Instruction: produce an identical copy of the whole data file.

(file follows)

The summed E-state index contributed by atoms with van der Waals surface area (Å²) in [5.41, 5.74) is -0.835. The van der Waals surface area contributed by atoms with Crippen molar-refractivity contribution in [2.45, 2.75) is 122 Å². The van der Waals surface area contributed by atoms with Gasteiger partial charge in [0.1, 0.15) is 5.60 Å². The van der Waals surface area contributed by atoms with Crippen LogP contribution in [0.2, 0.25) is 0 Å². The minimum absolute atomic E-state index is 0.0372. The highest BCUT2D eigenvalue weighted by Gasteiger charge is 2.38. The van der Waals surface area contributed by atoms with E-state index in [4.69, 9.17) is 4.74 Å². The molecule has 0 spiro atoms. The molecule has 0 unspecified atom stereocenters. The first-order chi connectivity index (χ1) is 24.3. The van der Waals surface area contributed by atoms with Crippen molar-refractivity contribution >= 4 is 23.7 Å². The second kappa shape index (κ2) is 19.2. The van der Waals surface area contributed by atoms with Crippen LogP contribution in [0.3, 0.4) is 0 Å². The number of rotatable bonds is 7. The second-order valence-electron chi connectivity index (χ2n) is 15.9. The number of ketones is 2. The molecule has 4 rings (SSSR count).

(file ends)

The summed E-state index contributed by atoms with van der Waals surface area (Å²) in [5.41, 5.74) is -0.835. The van der Waals surface area contributed by atoms with Crippen molar-refractivity contribution in [2.45, 2.75) is 122 Å². The van der Waals surface area contributed by atoms with Gasteiger partial charge in [0.1, 0.15) is 5.60 Å². The van der Waals surface area contributed by atoms with Crippen LogP contribution in [0.2, 0.25) is 0 Å². The minimum absolute atomic E-state index is 0.0372. The highest BCUT2D eigenvalue weighted by Gasteiger charge is 2.38. The van der Waals surface area contributed by atoms with E-state index in [4.69, 9.17) is 4.74 Å². The molecule has 0 spiro atoms. The molecule has 0 unspecified atom stereocenters. The first-order chi connectivity index (χ1) is 24.3. The van der Waals surface area contributed by atoms with Crippen molar-refractivity contribution >= 4 is 23.7 Å². The second kappa shape index (κ2) is 19.2. The van der Waals surface area contributed by atoms with Crippen LogP contribution in [0.3, 0.4) is 0 Å². The number of rotatable bonds is 7. The second-order valence-electron chi connectivity index (χ2n) is 15.9. The number of ketones is 2. The molecule has 4 rings (SSSR count).